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Lexington farmers market among largest in Kentucky
By TIM THORNBERRY
Kentucky Correspondent

LEXINGTON, Ky. — With the growing season underway, customers are making their way to the many farmers’ markets across the state. Few are as big and diverse as the Lexington Farmers’ Market - celebrating 31 years in business.

The market is nestled in the heart of the city on Vine Street and fills two blocks with everything from melons to flowers; green onions and asparagus to tomatoes; sweet corn to herbal tea. Throw in a couple of chefs and a few street performers and it becomes a literal hodgepodge of flavors and cultural experiences.

The market features varied events throughout the season to bring even more diversity to itself. Last Saturday was the market’s Spring Green and Mushroom Festival, featuring chef John Foster, who wandered through the booths selecting fruits and vegetables to cook special samples for visitors.

“I come here at least once a year to do a festival for the market,” he said. “I started a restaurant of my own based on using local produce and goods from local farmers. I’ve used the local commodities for 15 years building menus that incorporated all these farmers into those menus. We try to look constantly every year to add something new.”

Foster encourages farmers to work with restaurants, and at the same time, teaches those in food service how to include local commodities in their menus.

“I keep pushing the local farmers to try and become more year-round to keep the restaurant world buying from them,” said Foster. “What I’ve tried to do from my end, is to develop cooks into chefs who are interested in buying locally, who know it’s good, who know that it works and who know that it makes money. Then, of course, they show their cooks how it’s done; so it’s a self perpetuating generation of cooks who are conscious of the fact that these farmers grow really great food.”

The people who visit the market are just as diverse as the events. Some are city dwellers that are regulars at the market, while others come from the country and are there for the first time.

Lauren Lafferre made her first purchase at the market while volunteering there at an animal sanctuary booth. Though she lives in the city now, Lafferre has a good understanding of the farmers throughout the market.

“There are a lot of interesting people here,” she said while picking out a fresh melon. “I’m actually a country person. I grew up on a horse farm in West Virginia.”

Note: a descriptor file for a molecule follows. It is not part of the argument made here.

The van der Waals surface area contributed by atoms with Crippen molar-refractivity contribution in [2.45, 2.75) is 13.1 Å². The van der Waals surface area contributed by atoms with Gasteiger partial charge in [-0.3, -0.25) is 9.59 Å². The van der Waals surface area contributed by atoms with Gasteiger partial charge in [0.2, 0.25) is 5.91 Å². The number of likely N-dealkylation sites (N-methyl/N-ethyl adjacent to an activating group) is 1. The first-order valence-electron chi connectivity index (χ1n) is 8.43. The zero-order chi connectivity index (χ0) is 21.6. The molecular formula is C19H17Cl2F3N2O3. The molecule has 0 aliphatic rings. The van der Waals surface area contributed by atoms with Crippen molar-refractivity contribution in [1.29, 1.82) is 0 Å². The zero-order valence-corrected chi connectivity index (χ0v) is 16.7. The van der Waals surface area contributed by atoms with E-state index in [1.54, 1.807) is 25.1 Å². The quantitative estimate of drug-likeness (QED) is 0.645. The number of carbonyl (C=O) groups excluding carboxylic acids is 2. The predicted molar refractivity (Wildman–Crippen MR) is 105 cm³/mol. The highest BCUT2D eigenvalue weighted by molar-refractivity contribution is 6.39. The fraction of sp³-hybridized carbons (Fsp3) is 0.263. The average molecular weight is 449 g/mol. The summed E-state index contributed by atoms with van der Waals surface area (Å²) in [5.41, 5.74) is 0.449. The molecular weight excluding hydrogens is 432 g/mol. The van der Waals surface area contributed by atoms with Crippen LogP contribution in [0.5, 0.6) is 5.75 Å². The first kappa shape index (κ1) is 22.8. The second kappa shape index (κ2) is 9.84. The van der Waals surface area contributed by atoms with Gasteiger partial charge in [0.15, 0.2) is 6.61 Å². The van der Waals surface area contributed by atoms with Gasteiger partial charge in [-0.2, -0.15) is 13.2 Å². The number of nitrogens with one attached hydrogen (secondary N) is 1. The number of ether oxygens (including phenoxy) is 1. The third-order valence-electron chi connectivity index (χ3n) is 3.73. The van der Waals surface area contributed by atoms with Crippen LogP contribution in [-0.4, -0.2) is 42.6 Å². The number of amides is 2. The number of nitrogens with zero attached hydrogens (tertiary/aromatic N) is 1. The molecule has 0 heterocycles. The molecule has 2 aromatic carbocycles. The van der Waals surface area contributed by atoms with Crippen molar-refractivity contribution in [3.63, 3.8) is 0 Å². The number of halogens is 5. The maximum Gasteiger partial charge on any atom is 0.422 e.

As one moves through the crowd of booths, the vast array of goods is impressive but one thing remains a constant and that is the market is all about agriculture.

Vendors like Mary Tyler of Winchester, Jesse Johnson of Georgetown and Steve Shepperson of Parksville are farmers working daily on the farm to make a living.

“We started in produce 25 years ago even though we raised tobacco,” Johnson said. “We figured something was going to eventually change in the tobacco market. I love farming and wanted to stay in farming and that’s why we slowly evolved into raising produce. This is the only market we go to and we do it four days a week. I think people come here because they want to eat healthy and because of the freshness of the products.”

Shepperson said, “We get pretty good prices for produce at a market like this. I’ve got a couple of neighbors that raise a few things and I work closely with another fellow who has a couple of neighbors that raise a few things so we can put out a pretty good spread of Kentucky commodities here.”

Other vendors may not come from a family farm but have a vested interest in the market and agriculture in general.

Betty King and Abigail Keam partner a booth selling King’s herbal tea and Keam’s bee products - something they feel goes well together. “Honey really brings out the flavor of tea,” said King, who is in her first season at the market.

“You really start building relationships with customers out here.” King works with the University of Kentucky Ag Extension Service as an extension specialist in community development and actually does live on a small farm.

“I think agriculture today is becoming consumer driven rather than commodity driven. I’m lucky because my life’s work and my work here really come together,” she said.

Jeff Dabbelt is the manager of the Lexington Farmers’ Market and sees the benefits for both the customers and the producers. “This started with a small group of local farmers who thought it was a great way to sell their wares and it has expanded, clearly,” he said. “Full membership is about 65 participating farm members and we probably represent another 100 farms from across the state that sell their products through our member farmers. I think the market is a good way for customers to buy locally, tying into the local economy, and directly supporting the farmers. It also gets the farmers to interact directly with the customers enabling them to make more money and keep doing what they do and to keep the farm and pass it on from generation to generation.”

At the end of the day, the market clears, customers return home to enjoy their goods and the farmers return home to farm like they always do.

Shepperson will go back to the family farm in Boyle County to ready himself for the next market day.

“It’s important to support markets like these because the small guy is the backbone of this country,” Shepperson explained.

“If there aren’t any farms left someday then where is our food supply going to come from?”

For more information on the Lexington Farmers’ Market visit their website at www.lexingtonfarmersmarket.com or call 859-608-2655.

This farm news was published in the May 24, 2006 issue of Farm World.

5/24/2006